Diabetes type 2 Type 2 diabetes is associated with hereditary factors and lifestyle risk factors including poor diet, insufficient physical activity and being overweight or obese. People with type 2 diabetes may be able to manage their condition through lifestyle changes; however, diabetes medications or insulin replacement may also be required to control blood sugar levels. Type 2 diabetes occurs mostly in people aged over 40 years old; however, the disease is also becoming increasingly prevalent in younger age groups.
See Clinical Presentation for more detail. Diagnosis Blood glucose Blood glucose tests using capillary blood samples, reagent sticks, and blood glucose meters are the usual methods for monitoring day-to-day diabetes control.
An international expert committee composed of appointed representatives of the American Diabetes Association, the European Association for the Study of Diabetes, and others recommended HbA1c assay for diagnosing diabetes mellitus. Insulin therapy All children with type 1 diabetes mellitus require insulin therapy.
Most require 2 or more injections of insulin daily, with doses adjusted on the basis of self-monitoring of blood glucose levels. Insulin replacement is accomplished by giving a basal insulin and a preprandial premeal insulin. The basal insulin is either long-acting glargine or detemir or intermediate-acting NPH.
The preprandial insulin is either rapid-acting lispro, aspart, or glulisine or short-acting regular. It has real benefits for a child with diabetes. Patients should be encouraged to exercise regularly. See Treatment and Medication for more detail. Background Most pediatric patients with diabetes have type 1 diabetes mellitus T1DM and a lifetime dependence on exogenous insulin.
Diabetes mellitus DM is a chronic metabolic disorder caused by an absolute or relative deficiency of insulin, an anabolic hormone. Insulin is produced by the beta cells of the islets of Langerhans located in the pancreas, and the absence, destruction, or other loss of these cells results in type 1 diabetes insulin-dependent diabetes mellitus [IDDM].
A possible mechanism for the development of type 1 diabetes is shown in the image below. Possible mechanism for development of type 1 diabetes. Most patients with type 2 diabetes mellitus have insulin resistance, and their beta cells lack the ability to overcome this resistance.
Other patients may have inherited disorders of insulin release, leading to maturity onset diabetes of the young MODY or congenital diabetes. See Etiology and Epidemiology. Hypoglycemia Hypoglycemia is probably the most disliked and feared complication of diabetes, from the point of view of the child and the family.
Children hate the symptoms of a hypoglycemic episode and the loss of personal control it may cause. See Pathophysiology and Clinical. All treatments for hypoglycemia provide recovery in approximately 10 minutes.
Occasionally, a child with hypoglycemic coma may not recover within 10 minutes, despite appropriate therapy. Under no circumstances should further treatment be given, especially intravenous glucose, until the blood glucose level is checked and still found to be subnormal.
Overtreatment of hypoglycemia can lead to cerebral edema and death. If coma persists, seek other causes. Hypoglycemia was a particular concern in children younger than 4 years because the condition was thought to lead to possible intellectual impairment later in life. Persistent hyperglycemia is now believed to be more damaging.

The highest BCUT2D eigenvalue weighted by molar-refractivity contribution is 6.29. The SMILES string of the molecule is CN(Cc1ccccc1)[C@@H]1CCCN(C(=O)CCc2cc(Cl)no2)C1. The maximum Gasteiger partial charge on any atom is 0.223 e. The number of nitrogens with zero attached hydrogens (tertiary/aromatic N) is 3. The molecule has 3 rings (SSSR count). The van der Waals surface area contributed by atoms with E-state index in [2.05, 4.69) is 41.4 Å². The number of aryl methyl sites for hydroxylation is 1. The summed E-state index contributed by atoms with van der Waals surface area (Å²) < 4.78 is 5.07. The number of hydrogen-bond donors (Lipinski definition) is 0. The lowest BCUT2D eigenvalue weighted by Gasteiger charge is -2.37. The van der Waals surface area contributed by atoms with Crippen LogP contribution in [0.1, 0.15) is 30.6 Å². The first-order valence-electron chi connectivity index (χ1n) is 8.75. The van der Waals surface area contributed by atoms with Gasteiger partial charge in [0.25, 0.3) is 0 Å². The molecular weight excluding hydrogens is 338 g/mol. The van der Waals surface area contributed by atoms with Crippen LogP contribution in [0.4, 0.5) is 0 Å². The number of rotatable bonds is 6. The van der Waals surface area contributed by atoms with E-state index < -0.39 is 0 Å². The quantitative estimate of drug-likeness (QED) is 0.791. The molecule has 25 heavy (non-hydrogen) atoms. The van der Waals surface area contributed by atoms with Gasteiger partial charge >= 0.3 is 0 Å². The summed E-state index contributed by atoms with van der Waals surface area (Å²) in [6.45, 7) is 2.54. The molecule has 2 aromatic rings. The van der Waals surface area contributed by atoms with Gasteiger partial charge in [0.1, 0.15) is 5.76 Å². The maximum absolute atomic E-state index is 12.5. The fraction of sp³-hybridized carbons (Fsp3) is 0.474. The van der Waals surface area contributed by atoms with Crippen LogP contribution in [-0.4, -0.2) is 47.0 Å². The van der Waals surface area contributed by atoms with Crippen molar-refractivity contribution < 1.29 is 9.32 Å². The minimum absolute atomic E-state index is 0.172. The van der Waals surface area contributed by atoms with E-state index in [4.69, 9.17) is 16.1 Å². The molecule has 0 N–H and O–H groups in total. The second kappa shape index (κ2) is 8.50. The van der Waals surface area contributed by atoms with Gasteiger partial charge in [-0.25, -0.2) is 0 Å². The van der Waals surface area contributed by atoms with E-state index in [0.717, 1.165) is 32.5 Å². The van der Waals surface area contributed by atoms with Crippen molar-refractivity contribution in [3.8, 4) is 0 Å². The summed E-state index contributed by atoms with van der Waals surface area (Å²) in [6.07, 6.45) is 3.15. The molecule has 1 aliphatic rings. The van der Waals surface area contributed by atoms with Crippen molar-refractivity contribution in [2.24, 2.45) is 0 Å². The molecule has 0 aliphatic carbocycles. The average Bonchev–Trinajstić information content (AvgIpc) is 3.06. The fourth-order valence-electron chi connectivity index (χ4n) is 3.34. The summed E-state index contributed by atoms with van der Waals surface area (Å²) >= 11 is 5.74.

In a child with diabetes, blood sugar levels rise if insulin is insufficient for a given glucose load. See Pathophysiology, Clinical, and Treatment. In the absence of insulin, however, severe hyperglycemia, dehydration, and ketone production contribute to the development of DKA.
The most serious complication of DKA is the development of cerebral edema, which increases the risk of death and long-term morbidity.
Very young children at the time of first diagnosis are most likely to develop cerebral edema. DKA usually follows increasing hyperglycemia and symptoms of osmotic diuresis. Users of insulin pumps, by virtue of absent reservoirs of subcutaneous insulin, may present with ketosis and more normal blood glucose levels.Among 54 patients enrolled in the Atlanta VAMC Endocrinology Telehealth Clinic, 32 patients had type 1 diabetes (Figure).
Of the 32 patients with type 1 diabetes, 17 had follow-up visits at 6 months, and 9 had follow-up visits at 12 months. Conclusion This study provided benchmark estimates on the national prevalence of diagnosed type 1 diabetes (%) and type 2 diabetes (%) among US adults.
Among US adults with diagnosed diabetes, type 1 and type 2 diabetes accounted for % and %, respectively. Diabetes is presently classified into two main forms, type 1 and type 2 diabetes, but type 2 diabetes in particular is highly heterogeneous. A refined classification could provide a powerful tool to individualise treatment regimens and identify individuals with increased risk of complications at diagnosis.
This network meta-analysis of randomized clinical trials that involved compares the effect of SGLT-2 inhibitors vs DPP-4 inhibitors vs GLP-1 agonists on mortali. Type 1 and 2 diabetes (diabetes mellitus) symptoms may include increased urination, thirst, weight loss, fatigue, nausea, vomiting, skin infections, and blurred vision.
Risk factor for diabetes, diabetes statistics, medications, and healthy lifestyle information are provided. In a population of patients with type 2 diabetes and a broad cardiovascular risk profile, SGLT2 inhibitor use was associated with reduced cardiovascular disease and cardiovascular mortality compared with use of other glucose-lowering drugs—a finding consistent with the results of clinical trials in patients at high cardiovascular risk.